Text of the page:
Officials warn of theft during long breaks

Lindsay Kriz

When Princeton senior Caitlyn Hughes returned to campus after Thanksgiving break, it was to the news that her apartment had been burglarized.

“My roommate came back and saw that our front door had been kicked in,” she said. “She called the police right away.”

The burglar took two televisions, a Wii gaming system and jewelry.

“I’m mad, but we can’t do anything else about it,” Hughes said.

Police were able to lift a finger print from the scene, and they may possibly have a suspect, Hughes said.

Though officials say more theft occurs off campus during long breaks, it can occasionally be a problem on campus too.

No incidents of theft were reported on campus during the most recent Thanksgiving break, WKU Police Sergeant Ricky Powell said.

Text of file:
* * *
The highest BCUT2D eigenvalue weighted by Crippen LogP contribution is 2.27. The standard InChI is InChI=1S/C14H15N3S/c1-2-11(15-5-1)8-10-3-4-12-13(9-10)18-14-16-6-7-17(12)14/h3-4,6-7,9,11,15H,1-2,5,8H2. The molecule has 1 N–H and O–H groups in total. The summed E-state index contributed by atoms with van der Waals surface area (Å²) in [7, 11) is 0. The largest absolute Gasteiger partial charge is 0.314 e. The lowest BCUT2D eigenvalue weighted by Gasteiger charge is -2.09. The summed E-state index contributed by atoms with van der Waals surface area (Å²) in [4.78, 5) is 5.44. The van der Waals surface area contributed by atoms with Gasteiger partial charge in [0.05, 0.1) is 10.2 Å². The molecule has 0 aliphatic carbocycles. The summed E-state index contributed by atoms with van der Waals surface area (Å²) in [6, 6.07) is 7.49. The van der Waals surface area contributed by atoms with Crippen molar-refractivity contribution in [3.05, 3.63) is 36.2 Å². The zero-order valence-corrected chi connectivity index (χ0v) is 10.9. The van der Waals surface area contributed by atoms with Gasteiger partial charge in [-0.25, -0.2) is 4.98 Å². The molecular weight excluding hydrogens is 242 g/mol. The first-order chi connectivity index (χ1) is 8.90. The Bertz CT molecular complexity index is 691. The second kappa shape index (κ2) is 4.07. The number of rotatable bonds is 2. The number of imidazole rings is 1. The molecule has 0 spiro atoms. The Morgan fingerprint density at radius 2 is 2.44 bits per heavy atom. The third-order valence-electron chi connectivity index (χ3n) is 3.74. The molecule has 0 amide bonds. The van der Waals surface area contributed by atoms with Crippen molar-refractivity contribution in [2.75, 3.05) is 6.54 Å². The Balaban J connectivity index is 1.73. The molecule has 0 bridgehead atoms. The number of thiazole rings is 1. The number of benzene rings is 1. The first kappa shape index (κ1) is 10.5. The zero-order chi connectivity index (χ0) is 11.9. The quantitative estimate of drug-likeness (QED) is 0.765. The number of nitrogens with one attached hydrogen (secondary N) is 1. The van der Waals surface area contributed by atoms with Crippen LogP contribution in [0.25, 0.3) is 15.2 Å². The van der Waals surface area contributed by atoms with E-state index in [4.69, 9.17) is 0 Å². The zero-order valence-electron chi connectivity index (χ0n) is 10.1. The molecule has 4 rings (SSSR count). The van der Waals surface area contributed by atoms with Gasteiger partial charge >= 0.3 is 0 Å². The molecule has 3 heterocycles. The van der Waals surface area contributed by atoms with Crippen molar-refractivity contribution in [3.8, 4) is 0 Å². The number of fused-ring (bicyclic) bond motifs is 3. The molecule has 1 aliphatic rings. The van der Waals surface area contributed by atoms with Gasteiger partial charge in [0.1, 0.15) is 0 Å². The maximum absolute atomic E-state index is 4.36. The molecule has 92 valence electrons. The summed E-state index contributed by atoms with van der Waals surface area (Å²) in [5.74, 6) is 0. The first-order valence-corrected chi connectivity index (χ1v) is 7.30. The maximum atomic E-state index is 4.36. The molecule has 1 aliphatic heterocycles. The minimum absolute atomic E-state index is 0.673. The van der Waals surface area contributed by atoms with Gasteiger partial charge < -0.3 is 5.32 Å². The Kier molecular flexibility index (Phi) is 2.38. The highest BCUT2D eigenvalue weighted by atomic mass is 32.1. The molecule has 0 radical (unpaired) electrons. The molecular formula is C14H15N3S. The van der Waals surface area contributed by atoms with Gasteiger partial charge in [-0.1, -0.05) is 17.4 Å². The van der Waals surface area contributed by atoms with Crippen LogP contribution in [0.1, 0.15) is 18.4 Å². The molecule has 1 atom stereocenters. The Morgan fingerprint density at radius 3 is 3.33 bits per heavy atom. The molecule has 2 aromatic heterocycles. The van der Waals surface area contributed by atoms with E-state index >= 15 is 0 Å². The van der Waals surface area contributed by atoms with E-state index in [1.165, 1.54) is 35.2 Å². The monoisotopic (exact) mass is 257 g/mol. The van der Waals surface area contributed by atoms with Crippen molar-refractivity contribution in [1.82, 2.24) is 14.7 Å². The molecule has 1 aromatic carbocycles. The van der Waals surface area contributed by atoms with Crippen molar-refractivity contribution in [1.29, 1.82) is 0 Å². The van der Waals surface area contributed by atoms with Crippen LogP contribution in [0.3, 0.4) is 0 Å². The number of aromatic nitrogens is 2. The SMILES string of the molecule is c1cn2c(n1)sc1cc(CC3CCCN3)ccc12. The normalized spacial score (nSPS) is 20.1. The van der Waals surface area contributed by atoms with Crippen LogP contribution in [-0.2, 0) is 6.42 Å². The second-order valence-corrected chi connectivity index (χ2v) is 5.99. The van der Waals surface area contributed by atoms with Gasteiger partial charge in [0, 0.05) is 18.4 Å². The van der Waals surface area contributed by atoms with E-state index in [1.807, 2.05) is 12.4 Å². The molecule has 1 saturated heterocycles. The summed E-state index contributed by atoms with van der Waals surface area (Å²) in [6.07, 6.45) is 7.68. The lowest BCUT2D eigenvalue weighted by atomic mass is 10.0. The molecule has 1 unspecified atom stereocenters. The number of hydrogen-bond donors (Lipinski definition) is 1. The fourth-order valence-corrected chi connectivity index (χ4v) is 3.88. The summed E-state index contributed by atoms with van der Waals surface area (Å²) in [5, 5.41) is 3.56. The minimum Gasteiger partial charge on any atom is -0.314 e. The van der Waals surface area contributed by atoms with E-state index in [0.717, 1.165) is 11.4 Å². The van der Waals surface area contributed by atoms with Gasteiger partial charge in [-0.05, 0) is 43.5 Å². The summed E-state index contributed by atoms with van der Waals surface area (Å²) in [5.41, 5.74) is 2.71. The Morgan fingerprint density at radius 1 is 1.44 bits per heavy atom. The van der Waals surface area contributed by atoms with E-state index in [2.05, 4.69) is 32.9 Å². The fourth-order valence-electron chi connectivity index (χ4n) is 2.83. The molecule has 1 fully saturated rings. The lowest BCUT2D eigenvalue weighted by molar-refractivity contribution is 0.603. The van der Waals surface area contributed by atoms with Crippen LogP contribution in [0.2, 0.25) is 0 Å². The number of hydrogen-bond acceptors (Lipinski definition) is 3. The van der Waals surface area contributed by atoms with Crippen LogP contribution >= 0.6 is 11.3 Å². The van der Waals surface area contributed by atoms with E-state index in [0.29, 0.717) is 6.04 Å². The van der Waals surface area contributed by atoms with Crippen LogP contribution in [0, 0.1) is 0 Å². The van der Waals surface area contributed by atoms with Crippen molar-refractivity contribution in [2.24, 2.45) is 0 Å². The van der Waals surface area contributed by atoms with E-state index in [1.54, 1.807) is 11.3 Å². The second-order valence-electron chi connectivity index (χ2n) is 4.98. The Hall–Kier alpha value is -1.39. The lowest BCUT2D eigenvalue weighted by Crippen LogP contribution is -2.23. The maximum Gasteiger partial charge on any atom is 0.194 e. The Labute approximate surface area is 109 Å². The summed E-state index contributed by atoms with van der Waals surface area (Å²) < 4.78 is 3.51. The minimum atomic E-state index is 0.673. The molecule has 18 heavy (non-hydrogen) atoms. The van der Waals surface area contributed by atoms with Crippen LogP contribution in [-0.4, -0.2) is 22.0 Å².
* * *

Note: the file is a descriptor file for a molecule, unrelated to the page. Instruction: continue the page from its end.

The last reported theft during a long break was during winter break of the 2009-2010 school year, he said.

A female Pearce-Ford Tower resident returned to her room from break and discovered that even though her door was locked, her television was missing, Powell said.

“There’s always security here over breaks, so that’s probably why there are so few incidents,” he said. “There’s someone here 365 days a year, and we may not work as many employees. But there’s always someone to do patrol.”

Barry Pruitt, public information officer for the Bowling Green Police Department, said most burglaries happen during long breaks, like Thanksgiving and winter breaks.

“We see these types of burglaries too frequently,” he said. “People leave, and they don’t pack up everything, like TVs and laptops.”

Off-campus houses and apartments are a “target-rich environment” when tenants aren’t home, Pruitt said.

“Criminals know that they’re gonna be gone, and they see it as an opportunity to burglarize,” he said.